Martin Zwilling recently noted in a Forbes review of “The Digital Dollar” that “The route to success is not a random walk.” He further notes that, “From a strategic perspective, all the above should start with an overall digital roadmap, where you define your goals, outline the steps required, and articulate your success measurements.”
This article outlines one proven method of creating an online strategy through the “digitalroadmap” process found in “The Digital Dollar: Sustainable Strategies for Online Strategies.” The key components of roadmap building are reviewed together with insights, tips and advice including the “must haves” to review or get started on your process.
“Must have” prerequisites
Successful online strategies are created when you have the following in place:
- An articulated vision, business plan or list of business goals you wish to accomplish. Online programs are enablers for organizational goals, they are not business drivers. Without clear stated business goals and objectives, a digitalroadmap has nothing to enable.
- The ability and culture to factually audit your existing online programs — and their performance — where necessary. You may find yourself asking questions like, “Is what we are doing now working?” or “How are we measuring it?” or “How is this information we are collecting meaningful?”, etc.
- In general terms, a practical and clear idea of the human and budget resources available to allocate to any plans made so the planning process can make realistic recommendations.
- Not absolutely necessary, but highly recommended, is access to a trusted, neutral source of information to help answer any questions that may arise around the online products and services you are considering. Knowledge resource(s) are important to the success of any venture.
Following a defined process assists you in synthesizing the best ideas into a customized strategy suitable for your situation, business and objectives.
Step 1 — Frame the objectives and deliverables
In this step, define the specific goals, deliverables, project sponsors and team members your business wants to get from its online activities. This can be done in a one-page document often referred to as a “project scope.”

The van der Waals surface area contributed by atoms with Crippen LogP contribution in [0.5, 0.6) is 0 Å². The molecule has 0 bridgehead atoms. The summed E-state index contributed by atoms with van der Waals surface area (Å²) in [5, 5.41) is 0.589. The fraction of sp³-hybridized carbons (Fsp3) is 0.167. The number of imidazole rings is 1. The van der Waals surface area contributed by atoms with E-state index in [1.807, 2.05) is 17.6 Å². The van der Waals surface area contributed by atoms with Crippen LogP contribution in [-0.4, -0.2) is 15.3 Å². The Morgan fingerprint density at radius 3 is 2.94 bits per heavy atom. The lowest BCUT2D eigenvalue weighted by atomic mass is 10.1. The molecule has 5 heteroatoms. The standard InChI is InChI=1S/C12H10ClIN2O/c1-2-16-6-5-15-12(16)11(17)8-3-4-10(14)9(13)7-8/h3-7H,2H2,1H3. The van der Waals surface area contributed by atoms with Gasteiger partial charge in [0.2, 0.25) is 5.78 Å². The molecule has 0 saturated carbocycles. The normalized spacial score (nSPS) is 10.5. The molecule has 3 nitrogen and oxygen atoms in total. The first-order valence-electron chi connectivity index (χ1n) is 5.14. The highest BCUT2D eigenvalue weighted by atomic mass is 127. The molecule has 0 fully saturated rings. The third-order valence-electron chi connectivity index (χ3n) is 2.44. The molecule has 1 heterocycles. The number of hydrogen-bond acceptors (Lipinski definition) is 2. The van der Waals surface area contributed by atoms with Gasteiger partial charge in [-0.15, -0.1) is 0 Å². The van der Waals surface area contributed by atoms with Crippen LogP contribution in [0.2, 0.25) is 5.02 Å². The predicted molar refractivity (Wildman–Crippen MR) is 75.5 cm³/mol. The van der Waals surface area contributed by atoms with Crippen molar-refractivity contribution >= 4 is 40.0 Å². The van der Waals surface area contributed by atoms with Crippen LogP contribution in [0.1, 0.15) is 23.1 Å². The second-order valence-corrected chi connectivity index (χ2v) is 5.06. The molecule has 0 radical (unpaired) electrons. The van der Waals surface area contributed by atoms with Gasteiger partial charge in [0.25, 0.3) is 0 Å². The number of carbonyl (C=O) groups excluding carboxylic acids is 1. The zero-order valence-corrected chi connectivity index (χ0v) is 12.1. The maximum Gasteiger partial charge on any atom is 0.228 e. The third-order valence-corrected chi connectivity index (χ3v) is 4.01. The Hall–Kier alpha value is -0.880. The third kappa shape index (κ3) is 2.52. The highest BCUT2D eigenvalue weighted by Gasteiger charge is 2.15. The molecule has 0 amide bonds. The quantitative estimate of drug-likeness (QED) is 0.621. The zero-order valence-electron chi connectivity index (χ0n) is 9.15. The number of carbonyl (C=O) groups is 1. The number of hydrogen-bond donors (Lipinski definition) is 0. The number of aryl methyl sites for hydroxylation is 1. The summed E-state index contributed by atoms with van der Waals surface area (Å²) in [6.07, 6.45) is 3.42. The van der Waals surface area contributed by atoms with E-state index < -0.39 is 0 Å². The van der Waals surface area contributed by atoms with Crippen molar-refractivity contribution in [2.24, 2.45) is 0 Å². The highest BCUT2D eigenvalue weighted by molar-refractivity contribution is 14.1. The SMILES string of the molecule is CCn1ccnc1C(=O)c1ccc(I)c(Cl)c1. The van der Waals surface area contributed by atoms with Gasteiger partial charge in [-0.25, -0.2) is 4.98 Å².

Step 2 — Assess your current environment
In this step, note and assess your current online channels and how these are performing in relation to your goals, costs and the time taken to maintain them. It’s often helpful to use analytics tools to understand how your organization is found online and who your customers are, as well as their current comments about your products and services.
It is also important to understand how much social or community equity you have during the assessment step. Questions to ask include:
- Who are your advocates?
- Who is in your immediate community?
- Who comprises your indirect community?
- What is their opinion on your brand, products and services?
- How do they react to items you request from them?
- Who are the influencers?
- Who are the followers?
Step 3 — Option mapping
It’s time to look at your online product and service (channel) options after you have defined goals and how you are doing in relation to them. One common online challenge is the number of possible channel options. The channel options you review and eventually choose should be determined by how they can assist in furthering your business goals. For example, Facebook is a great channel to connect and engage with consumers, whereas LinkedIn is a great channel to connect and engage with business contacts.
Each channel will consume a portion of your budget and available resources. You will need the ability to deliver meaningful content to your audience through the channel so review your options and assessments from this perspective as well.
Step 4 — Collaborative review
Now that you have developed the basic outline of a strategy, review this strategy within your organization with all your stakeholders. These discussions form the basis of recommendations and uncover items not yet explored. Include discussions on how services from strategy decisions will be deployed and operated. Examine worst-case scenarios to test how you would overcome adversity.
Step 5 – Recommendations and communications
Your strategy needs to be documented and reviewed with all parties who will help you implement and maintain it. The detail within your documentation depends on your organizational culture. Effective plans should include a one-page visual document outlining what actions you plan to take over time, key speaking points, and resource requirements — see the figure above. Always include a budget with estimated one-time and ongoing costs, and state your strategy assumptions so you can refer to these as you get measurable results, new information about your activities and the activities of your competition.
Insights, advice and tips
Proven experience shows you should:
- Include your team when creating your roadmap. This helps build consensus and galvanize your online plans.
- Carry out regular roadmap checks; online changes and your roadmap will require adjustments.
- Document your starting point in order to create a baseline for measurement.
- Celebrate when you get to each destination (roadmap goals or milestones).
- Post a one-page summary of your roadmap in a location where it can act as a reminder of your goals and activities.
Final word — for now
Don’t stop what you are doing online today. Modify and adjust and use the roadmap process as a way of assessing your current activities and, if possible, building on your strengths.
Joe Wozny, author of “The Digital Dollar: Sustainable Strategies for Online Success,” is a digital and business strategist, executive and presenter on strategies to improve the success of digital media initiatives. Through Concentric, he helps leaders advance their businesses, personal and product identities online.